Michael Shantz and the Steel Pan Drum Experience

Shantz has been playing steel drum music for over thirty years and has toured the world with his Bakra Bata Steel Band, performing at festivals in Haiti, Trinidad, Mexico and Brazil. Based in Seattle since 1984, Shantz is now the artistic director of The Seattle Women’s Steel Pan Project, which administrative director Oriana Estrada describes as a multi-generational, multi-ethnic steel drum band “dedicated to creating a space for women and girls in music through arts education.” Shantz has always seen education as central to his musical career. His children have played in Bakra Bata and have also been students at The Valley School. His 4th grade grandson will be graduating from Valley in 2018, and Shantz has now been teaching steel pan classes to fourth and fifth grade Valley School students for five years.

During the class I was lucky to observe, the fourth grade ensemble was working on the rhythm of “Ain’t Misbehavin,’” one of two songs they will play at the end of the year celebration and 5th grade graduation ceremony. “What makes the music make sense? It’s the time,” he tells the band. The composition is arranged for steel band with four voices so that the high and low parts are played by separate groups of students on drums with different timbres which all must work together—a picture of collaboration that Shantz says is integral to the experience of his classes and the instrument itself. When one girl asks him about how her part goes, he replies, “I could show you, but listen to those around you. Where do we go to get advice? From the people next to us that share our voice.” Built into the steel pan’s origins is the idea of inclusion. It is a non-European instrument that doesn’t have a history of conservatory-style teaching and recitals, but cooperative, group learning and street performance in the public spaces of the Caribbean and Africa. Shantz tries to embody these roots of the instrument through his teaching style. “Each time we learn a new song,” he remarks, “somebody will be faster than someone else in learning a particular section, but it’s often not the same person every time, so players take turns in being a leader and showing each other how the part goes.” This also charges his students with a sense of responsibility that keeps the practice session on track and fifteen kids with a set of loud metal drums in front of them under control. “Ain’t Misbehavin’” is a good tune to play with children, says Shantz, because, if nothing else, they can relate to the message signaled by the song’s title.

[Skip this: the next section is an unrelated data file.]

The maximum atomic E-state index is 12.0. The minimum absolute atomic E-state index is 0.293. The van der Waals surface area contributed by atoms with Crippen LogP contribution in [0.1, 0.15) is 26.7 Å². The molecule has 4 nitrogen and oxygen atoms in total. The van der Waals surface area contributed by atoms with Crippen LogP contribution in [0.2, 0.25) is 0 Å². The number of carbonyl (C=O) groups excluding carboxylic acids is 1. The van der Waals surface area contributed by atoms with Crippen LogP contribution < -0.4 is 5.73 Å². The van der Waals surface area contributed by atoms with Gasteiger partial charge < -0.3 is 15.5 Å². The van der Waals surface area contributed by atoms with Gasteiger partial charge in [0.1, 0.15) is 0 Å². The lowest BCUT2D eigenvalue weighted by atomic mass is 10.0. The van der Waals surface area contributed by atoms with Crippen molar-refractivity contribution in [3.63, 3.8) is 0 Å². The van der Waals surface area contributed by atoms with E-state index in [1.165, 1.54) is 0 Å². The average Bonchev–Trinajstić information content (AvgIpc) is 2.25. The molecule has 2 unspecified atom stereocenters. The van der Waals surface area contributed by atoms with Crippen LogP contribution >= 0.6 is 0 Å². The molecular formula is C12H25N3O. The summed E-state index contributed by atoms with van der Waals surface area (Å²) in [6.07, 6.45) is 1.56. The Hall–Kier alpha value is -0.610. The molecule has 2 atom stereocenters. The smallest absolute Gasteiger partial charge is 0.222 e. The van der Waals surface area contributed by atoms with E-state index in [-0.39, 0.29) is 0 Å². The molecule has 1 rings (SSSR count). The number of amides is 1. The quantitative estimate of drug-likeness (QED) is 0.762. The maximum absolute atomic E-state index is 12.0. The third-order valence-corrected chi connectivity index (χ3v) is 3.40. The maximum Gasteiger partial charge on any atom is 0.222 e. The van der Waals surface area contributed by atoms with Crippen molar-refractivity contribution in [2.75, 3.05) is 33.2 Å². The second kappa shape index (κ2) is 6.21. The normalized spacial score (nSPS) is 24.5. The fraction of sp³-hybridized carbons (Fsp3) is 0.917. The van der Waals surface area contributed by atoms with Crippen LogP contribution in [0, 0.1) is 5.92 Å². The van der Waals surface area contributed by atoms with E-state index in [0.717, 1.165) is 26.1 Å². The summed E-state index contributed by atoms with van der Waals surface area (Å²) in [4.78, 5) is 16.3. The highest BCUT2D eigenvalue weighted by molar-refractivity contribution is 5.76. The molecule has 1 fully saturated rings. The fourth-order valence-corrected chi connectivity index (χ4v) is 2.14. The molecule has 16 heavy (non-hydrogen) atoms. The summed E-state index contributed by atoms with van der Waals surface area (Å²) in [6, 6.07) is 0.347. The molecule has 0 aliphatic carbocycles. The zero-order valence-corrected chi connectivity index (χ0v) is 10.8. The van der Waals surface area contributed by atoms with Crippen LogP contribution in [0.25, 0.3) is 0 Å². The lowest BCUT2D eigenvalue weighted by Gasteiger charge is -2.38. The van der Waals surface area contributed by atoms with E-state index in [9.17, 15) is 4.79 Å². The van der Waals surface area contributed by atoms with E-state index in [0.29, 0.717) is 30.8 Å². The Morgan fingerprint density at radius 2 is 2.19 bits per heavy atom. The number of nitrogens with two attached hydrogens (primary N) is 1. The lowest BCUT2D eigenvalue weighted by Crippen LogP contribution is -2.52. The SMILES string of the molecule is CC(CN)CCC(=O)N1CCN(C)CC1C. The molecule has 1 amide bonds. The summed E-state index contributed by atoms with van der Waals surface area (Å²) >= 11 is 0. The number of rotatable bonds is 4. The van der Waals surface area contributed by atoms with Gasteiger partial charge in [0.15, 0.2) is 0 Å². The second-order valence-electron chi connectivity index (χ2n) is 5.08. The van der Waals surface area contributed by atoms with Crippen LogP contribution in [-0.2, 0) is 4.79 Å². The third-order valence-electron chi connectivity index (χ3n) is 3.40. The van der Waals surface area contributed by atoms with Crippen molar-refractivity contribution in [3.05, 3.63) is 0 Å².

In a room decorated with pictures of the folk art of the Caribbean and the flags of St. Lucia and Trinidad and Tobago, Michael Shantz is exposing these Valley School students to cultures with roots far from the Seattle region. But more than that, he is introducing them to the practice of global citizenship by allowing them to add their own experience to the lively and accessible steel pan music tradition.
 
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